Beijing Limits Domestic Flights into City Citing Coronavirus 'Risk'
The government of Beijing, China’s national capital, announced Tuesday that it would cancel or limit flights into the city from other Chinese regions battling high daily rates of coronavirus for an indefinite amount of time, the state-run Global Timesreported.
“Flights to Beijing from the capitals of provincial-level regions that have middle- or high-risk areas for COVID-19 [coronavirus] will be limited to one per day with less than 75 percent occupancy,” Beijing government officials said at a press conference on November 16.
“Flights to Beijing from cities that have middle- or high-risk areas are all canceled for now,” Ren Chaozhong, an official for the Civil Aviation Administration of China, said at the news conference.
People who have recently traveled to Chinese regions that reported new coronavirus cases in the past 14 days “or to counties with land ports” are barred from entering Beijing beginning Wednesday, according to the city’s government.
“Starting from Tuesday at midnight, any person who enters or returns to Beijing must present a negative nucleic acid testing result taken within 48 hours and a green health code,” Beijing government spokesman Xu Hejian told reporters at the November 16 news conference.
People stand in front of a sculpture celebrating the 100th anniversary of the founding of the Communist Party of China at Beijing Daxing International Airport on September 06, 2021 in Beijing, China. The 100th anniversary was celebrated on July 1. (Andrea Verdelli/Getty Images)
Beijing is governed as a municipality directly by China’s State Council, or chief administrative authority. The densely populated metropolis is home to nearly 21 million people, meaning it is extremely vulnerable to the nation’s latest coronavirus epidemic, which began on October 17. Beijing designated two of its own districts as “middle-risk areas” for coronavirus as of November 16.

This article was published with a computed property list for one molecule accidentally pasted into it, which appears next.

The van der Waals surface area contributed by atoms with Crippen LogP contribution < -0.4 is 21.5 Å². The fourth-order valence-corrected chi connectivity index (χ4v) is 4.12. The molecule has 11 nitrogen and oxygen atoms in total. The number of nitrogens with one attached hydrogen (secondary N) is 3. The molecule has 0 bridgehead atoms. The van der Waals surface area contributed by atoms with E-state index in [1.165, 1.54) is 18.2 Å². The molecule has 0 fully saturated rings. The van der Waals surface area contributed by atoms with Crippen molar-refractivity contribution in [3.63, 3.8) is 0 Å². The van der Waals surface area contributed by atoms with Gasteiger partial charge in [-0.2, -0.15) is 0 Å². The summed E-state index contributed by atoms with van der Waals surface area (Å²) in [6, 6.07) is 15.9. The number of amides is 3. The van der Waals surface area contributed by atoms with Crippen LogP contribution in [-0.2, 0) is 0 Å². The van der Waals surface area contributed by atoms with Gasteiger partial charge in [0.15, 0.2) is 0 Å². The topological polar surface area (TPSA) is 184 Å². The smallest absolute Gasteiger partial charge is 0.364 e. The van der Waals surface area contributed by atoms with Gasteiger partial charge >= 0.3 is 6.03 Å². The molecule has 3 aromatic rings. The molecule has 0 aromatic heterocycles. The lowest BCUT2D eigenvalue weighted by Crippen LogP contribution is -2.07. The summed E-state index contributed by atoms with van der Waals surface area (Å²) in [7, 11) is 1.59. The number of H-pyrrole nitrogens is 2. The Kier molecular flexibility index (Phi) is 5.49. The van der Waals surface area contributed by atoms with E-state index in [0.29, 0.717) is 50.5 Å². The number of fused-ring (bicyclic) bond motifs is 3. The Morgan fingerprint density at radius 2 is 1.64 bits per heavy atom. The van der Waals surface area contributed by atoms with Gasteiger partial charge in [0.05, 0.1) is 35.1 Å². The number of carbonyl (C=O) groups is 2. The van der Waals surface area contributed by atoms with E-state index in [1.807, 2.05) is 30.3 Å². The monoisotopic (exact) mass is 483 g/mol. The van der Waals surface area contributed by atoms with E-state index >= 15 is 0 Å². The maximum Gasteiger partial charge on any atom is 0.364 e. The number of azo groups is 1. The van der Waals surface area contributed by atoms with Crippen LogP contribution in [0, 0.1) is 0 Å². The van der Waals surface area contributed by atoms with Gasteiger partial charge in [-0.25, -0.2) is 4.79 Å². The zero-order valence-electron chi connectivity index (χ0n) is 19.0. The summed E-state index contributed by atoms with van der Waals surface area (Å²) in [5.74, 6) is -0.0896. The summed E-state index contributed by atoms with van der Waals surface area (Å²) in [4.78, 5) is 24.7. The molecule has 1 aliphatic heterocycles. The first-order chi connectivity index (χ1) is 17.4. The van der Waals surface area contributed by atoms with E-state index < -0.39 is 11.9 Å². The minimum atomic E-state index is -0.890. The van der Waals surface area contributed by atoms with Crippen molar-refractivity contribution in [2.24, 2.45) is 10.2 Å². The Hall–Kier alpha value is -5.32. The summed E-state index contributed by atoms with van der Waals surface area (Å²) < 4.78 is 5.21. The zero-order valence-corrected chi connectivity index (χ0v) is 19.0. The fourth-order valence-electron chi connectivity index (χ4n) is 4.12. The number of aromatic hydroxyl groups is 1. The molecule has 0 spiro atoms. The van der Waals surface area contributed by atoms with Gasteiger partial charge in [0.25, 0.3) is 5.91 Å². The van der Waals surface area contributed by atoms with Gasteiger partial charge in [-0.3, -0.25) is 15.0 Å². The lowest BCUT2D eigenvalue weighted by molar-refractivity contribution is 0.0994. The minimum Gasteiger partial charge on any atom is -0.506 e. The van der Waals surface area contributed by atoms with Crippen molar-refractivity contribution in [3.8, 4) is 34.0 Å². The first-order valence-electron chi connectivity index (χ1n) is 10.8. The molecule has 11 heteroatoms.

Beijing health officials ordered surprise lockdowns for several housing compounds and other public spaces in the city’s central districts of Chaoyang, Haidian, and Dongcheng on November 11 after allegedly detecting a handful of new coronavirus cases in the neighborhoods.
“Five residential communities, a primary school and two office compounds were placed under snap lockdowns early Thursday, [November 11] with tens of thousands of residents barred from leaving and made to undergo mass testing,” Agence France-Presse (AFP) reported.
“Live streams on local media of the areas under lockdown showed staff in hazmat suits piling up bags of food for residents stuck inside,” the news agency observed.
People with face masks and protective gear stand by an exit at Beijings Capital international airport on August 10, 2021. ( JADE GAO/AFP via Getty)
Also on November 11, the Beijing Center for Disease Prevention and Control announced restrictions on in-person conferences and events citing the city’s rising coronavirus caseload.
“Conferences and events should be held via video whenever possible, and the size of offline events should be minimized,” Pang Xinghuo, vice director at the Beijing Center for Disease Prevention and Control, told reporters at a press conference.
Beijing health officials said they did not document any new coronavirus infections in the city on November 16.